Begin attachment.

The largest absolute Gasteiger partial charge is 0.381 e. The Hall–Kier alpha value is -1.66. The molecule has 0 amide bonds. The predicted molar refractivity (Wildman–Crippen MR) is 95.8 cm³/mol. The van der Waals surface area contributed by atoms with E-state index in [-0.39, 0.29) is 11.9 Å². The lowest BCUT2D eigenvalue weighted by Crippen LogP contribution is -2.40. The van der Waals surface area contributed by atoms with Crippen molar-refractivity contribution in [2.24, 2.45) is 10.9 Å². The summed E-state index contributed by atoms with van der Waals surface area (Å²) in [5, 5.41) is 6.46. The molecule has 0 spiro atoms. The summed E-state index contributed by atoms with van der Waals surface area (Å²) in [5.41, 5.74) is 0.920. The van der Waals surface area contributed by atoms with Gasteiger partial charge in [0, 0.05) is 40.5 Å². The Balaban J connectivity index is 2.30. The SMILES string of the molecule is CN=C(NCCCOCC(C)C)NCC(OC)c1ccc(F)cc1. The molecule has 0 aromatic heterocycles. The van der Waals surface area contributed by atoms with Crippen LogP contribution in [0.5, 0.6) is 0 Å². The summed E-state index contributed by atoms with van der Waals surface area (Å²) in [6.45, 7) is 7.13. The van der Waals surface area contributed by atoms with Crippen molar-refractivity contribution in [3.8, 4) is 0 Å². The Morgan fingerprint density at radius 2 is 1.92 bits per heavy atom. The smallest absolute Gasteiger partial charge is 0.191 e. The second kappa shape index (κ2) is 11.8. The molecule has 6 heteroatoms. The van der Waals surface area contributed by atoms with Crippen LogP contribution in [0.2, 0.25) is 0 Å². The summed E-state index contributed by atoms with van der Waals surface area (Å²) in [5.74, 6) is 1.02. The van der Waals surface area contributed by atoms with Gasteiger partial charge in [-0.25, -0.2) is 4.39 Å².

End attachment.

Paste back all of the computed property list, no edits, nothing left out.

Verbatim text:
The largest absolute Gasteiger partial charge is 0.381 e. The Hall–Kier alpha value is -1.66. The molecule has 0 amide bonds. The predicted molar refractivity (Wildman–Crippen MR) is 95.8 cm³/mol. The van der Waals surface area contributed by atoms with E-state index in [-0.39, 0.29) is 11.9 Å². The lowest BCUT2D eigenvalue weighted by Crippen LogP contribution is -2.40. The van der Waals surface area contributed by atoms with Crippen molar-refractivity contribution in [2.24, 2.45) is 10.9 Å². The summed E-state index contributed by atoms with van der Waals surface area (Å²) in [5, 5.41) is 6.46. The molecule has 0 spiro atoms. The summed E-state index contributed by atoms with van der Waals surface area (Å²) in [5.41, 5.74) is 0.920. The van der Waals surface area contributed by atoms with Gasteiger partial charge in [0, 0.05) is 40.5 Å². The Balaban J connectivity index is 2.30. The SMILES string of the molecule is CN=C(NCCCOCC(C)C)NCC(OC)c1ccc(F)cc1. The molecule has 0 aromatic heterocycles. The van der Waals surface area contributed by atoms with Crippen LogP contribution in [0.5, 0.6) is 0 Å². The summed E-state index contributed by atoms with van der Waals surface area (Å²) in [6.45, 7) is 7.13. The van der Waals surface area contributed by atoms with Crippen molar-refractivity contribution in [3.8, 4) is 0 Å². The Morgan fingerprint density at radius 2 is 1.92 bits per heavy atom. The smallest absolute Gasteiger partial charge is 0.191 e. The second kappa shape index (κ2) is 11.8. The molecule has 6 heteroatoms. The van der Waals surface area contributed by atoms with Crippen LogP contribution in [0.2, 0.25) is 0 Å². The summed E-state index contributed by atoms with van der Waals surface area (Å²) in [5.74, 6) is 1.02. The van der Waals surface area contributed by atoms with Gasteiger partial charge in [-0.25, -0.2) is 4.39 Å².